January 13, 2023 VV – Neon Noir (Album Review)
“It’s the Mamas and the Papas dressed up as Metallica on their way to a Halloween bash at the Studio 54 . . .“ So muses Ville Valo, the God of Finnish Love Metal, a.k.a. His Infernal Majesty. Under the guise of VV, his extra special brand of Neon Noir is set to arrive on January 13, 2023, thanks to Spinefarm Records.
The singer-songwriter, who released his first record with HIM nearly 30 years ago, marks his solo debut with the aforementioned, Neon Noir. Produced by its creator along with Tim Palmer (Ozzy Osbourne, Tears for Fears), the 12-song collection is immediately familiar, calling to mind past treasures such as 2000’s Razorblade Romance, 2003’s Love Metal, and 2010’s Screamworks: Love in Theory and Practice. Good thing, too, as the average Valo fan likely has zero experience with ‘60s Sunshine Pop or ‘70s Disco.
But that’s okay, as Neon Noir is neither of these things. More Bowie meets Sabbath while backstage in Helsinki—or a fictional account thereof written by the artist himself—the tracks that comprise the record are melancholic threnodies to romance—not so shocking coming from the man who once crooned “Bury Me Deep Inside Your Heart.” Where VV differs from the Heartagram Squad is in its influences—less Sisters of Mercy fornicating to “Black No. 1,” more Ethel Cain attempting to cover “Personal Jesus” under the tutelage of The Cult.
It is contradictory pageantry put to song and immediately recognizable as the work of Ville Valo. This is very much the case from the first moments of “Echolocate Your Love,” dancing through Pop Rock and HIM-worthy guitars to run a gamut of sounds; introducing listeners to the full breadth of VV’s aspirations (and inspirations!). Marrying the familiarity of Mikko Paananen’s bass lines on “Run Away From the Sun” with the necessary Gothic Rock of “The Foreverlost,” it is an album that longs for the glory of the past, loses itself in the theory and practice of modern love, but finds its passion in discovering new pathways into the future.
Throughout, Valo carefully balances new facets of his musical identity with proper doses of the familiar. Take, for example, “Loveletting,” the album’s lead single. Pairing folky guitar with Pop Rock sensibilities, it’s both a departure from the expected and an embrace of that very same material, topically speaking. “Love, you are the road I walk alone” fits with the mold previously created, though the track’s funky amalgamation of bass, drums, and vocals is as fresh as the crimson oozing from the writer’s sleeves.
Vocally speaking, these 12 songs are more streamlined, particularly the album’s namesake, “Neon Noir” and the catchy rocker “Salute the Sanguine.” There’s a delicacy on display in “Run Away From the Sun,” while “Baby Lacrimarium” juxtaposes a feel-good, clap-along beat with lyrical tears. Enjoyable, but at times redundant, VV’s most surprising material dares to flip our expectations sideways. Like HIM on Prozac, the second single, “The Foreverlost,” explodes with bombastic synths, New Wave cool, and Gothic Rock everything. It’s David and his Lost Boys attending the prom with Molly Ringwald, and she’s oh-so pretty in black.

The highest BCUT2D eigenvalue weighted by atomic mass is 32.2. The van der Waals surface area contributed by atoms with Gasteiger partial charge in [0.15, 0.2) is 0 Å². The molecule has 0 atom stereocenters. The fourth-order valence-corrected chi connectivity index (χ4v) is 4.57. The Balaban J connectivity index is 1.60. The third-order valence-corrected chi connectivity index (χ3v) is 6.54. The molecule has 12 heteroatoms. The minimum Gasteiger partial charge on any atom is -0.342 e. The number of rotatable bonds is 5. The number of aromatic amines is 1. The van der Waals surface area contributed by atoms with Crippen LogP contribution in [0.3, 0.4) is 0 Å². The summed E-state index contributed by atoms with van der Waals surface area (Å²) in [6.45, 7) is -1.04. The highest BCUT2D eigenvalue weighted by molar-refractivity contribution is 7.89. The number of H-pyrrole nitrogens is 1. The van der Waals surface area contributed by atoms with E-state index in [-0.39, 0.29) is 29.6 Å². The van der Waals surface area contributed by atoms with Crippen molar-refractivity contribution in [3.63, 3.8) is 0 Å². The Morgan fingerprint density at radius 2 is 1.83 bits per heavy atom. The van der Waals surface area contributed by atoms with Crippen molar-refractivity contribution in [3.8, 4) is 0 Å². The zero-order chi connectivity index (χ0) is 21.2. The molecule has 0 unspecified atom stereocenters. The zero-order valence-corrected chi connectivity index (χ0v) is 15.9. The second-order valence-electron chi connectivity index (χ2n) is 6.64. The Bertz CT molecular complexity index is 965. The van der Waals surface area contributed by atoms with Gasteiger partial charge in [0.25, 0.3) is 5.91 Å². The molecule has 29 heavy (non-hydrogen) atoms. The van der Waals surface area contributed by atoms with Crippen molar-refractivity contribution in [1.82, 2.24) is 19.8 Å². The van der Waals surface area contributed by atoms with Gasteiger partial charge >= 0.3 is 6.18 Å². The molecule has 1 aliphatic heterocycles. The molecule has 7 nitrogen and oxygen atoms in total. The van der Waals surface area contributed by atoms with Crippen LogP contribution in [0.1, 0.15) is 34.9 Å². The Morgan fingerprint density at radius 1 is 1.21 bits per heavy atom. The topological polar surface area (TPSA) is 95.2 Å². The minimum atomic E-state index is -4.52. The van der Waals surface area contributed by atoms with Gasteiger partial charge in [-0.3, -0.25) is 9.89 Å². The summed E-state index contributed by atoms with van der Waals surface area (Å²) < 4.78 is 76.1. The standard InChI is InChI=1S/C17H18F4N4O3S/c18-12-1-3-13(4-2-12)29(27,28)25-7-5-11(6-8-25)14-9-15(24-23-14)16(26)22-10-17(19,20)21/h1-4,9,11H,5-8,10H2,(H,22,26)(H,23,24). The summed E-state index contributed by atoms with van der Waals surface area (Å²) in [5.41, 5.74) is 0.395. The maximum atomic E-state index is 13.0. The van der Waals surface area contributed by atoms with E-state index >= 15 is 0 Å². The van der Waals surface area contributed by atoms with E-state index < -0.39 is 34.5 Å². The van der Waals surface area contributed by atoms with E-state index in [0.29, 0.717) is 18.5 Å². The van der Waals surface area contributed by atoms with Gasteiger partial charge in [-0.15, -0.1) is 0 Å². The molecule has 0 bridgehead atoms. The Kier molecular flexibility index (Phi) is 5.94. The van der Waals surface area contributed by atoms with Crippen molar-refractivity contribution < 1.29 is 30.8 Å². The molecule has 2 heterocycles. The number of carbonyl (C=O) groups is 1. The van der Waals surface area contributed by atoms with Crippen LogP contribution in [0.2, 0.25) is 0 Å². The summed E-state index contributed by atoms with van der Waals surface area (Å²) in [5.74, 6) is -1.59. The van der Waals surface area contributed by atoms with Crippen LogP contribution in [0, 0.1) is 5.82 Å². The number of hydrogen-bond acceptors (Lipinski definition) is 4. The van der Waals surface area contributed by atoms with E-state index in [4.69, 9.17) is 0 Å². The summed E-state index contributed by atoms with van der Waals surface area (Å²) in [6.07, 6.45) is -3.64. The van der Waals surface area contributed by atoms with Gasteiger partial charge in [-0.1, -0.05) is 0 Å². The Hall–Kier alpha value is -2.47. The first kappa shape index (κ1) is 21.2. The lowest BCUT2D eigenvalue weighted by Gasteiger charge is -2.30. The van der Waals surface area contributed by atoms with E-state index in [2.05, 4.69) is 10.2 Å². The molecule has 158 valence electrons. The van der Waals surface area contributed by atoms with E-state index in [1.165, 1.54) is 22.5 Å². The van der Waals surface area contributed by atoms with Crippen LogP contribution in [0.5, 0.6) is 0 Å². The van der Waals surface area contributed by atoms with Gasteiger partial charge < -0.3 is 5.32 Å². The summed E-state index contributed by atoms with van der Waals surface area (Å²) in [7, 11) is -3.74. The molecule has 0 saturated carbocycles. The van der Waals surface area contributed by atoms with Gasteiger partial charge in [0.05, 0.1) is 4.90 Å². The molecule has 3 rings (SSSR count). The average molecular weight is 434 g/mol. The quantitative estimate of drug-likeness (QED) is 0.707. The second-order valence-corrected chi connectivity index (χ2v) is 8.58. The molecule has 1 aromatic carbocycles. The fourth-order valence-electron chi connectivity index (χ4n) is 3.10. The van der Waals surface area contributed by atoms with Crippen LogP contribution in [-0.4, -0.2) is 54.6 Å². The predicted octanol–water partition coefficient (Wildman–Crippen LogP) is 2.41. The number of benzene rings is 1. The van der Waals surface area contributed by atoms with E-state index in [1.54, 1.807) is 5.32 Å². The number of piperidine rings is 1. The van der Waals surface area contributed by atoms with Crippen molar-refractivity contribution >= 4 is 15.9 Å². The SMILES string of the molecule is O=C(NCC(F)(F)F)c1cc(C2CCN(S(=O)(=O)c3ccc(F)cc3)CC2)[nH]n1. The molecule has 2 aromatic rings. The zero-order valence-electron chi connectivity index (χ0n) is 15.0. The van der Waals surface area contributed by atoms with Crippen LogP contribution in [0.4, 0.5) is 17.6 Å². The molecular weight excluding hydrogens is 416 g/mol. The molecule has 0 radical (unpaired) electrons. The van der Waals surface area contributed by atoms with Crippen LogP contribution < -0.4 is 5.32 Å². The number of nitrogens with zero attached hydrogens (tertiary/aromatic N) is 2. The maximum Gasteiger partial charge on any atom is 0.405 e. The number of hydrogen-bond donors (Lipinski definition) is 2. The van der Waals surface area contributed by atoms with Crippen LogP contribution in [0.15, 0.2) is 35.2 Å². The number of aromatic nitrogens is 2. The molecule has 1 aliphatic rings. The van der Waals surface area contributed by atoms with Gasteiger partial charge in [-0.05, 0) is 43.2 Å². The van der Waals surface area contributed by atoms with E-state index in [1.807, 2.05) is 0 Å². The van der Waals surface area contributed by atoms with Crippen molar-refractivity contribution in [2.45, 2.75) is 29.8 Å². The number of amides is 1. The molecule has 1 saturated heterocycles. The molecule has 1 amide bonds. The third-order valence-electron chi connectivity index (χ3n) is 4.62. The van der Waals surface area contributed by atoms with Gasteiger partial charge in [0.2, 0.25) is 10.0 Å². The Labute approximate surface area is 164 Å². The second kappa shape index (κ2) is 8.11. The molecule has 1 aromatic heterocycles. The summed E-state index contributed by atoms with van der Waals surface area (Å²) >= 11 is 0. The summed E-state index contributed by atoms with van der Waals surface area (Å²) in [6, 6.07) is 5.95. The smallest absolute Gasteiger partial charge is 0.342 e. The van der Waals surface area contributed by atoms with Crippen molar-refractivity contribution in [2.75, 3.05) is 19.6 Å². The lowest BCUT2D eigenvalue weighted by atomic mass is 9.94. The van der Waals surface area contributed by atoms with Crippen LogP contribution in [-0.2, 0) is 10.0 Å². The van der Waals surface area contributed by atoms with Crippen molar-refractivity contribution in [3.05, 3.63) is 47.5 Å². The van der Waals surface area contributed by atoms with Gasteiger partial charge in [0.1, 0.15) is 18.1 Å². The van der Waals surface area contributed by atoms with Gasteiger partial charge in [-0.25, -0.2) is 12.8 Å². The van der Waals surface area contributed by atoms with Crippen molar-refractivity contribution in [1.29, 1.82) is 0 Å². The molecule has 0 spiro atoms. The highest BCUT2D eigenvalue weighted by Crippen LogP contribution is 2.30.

Its finest moments embrace their boldly disparate elements. Like the dirgy fog that introduces “Saturnine Saturnalia,” offering up an obvious homage to the legendary Black Sabbath before taking a quick turn toward hazy melancholia and velvety romance. The end result is a rainy night spent smoking cigarettes, cheek pressed to the cold pane of glass as you cloak your suffering in garbled prose. Or “In Trenodia,” a threnody (quite literally!) for love that tickles the emotions with elements borne of Folk, and a clear example of where VV should venture next.
Equally worthy of further exploration are moments such as “Heartful of Ghosts,” which offers some of the finest musical compositions on the album. A maelstrom that drags listeners into the heart of Valo’s poetry, it pairs beautifully with the instrumental “Zener Solitaire.” A piano-led ballroom waltz, its false ethereality calls to mind 1986’s Labyrinth, as the world falls down around Sarah, as her eyes lock on Jareth the Goblin King.
Not one to silently exit any masquerade, VV ends his first solo foray with the nearly eight-minute spectacle of “Vertigo Eyes,” where enticing percussion and earworm synths help to craft a grand finale that will leave listeners salivating. Intentionally, of course, as he knows a thing or two about holding an audience’s attention—and Neon Noir is an attempt to expand beyond the comfort of his glittering oubliette.
Neither a magnum opus nor a forgettable placeholder, Neon Noir lays out a framework for the future of VV. Sure, one can attempt to camouflage the truth, but there’s no hiding the fact that the most dazzling offerings found here could just as easily have worn the label of HIM, which is far from a bad thing for those who are already fans of the Finnish singer-songwriter. Still, buried deep inside the heart of these immediately familiar gems is a promise that any hymnals to follow shall be laced with echoes of the pains and gains of the past… And it won’t all be written in majestic black ink. For this, Cryptic Rock gives Neon Noir 4 out of 5 stars.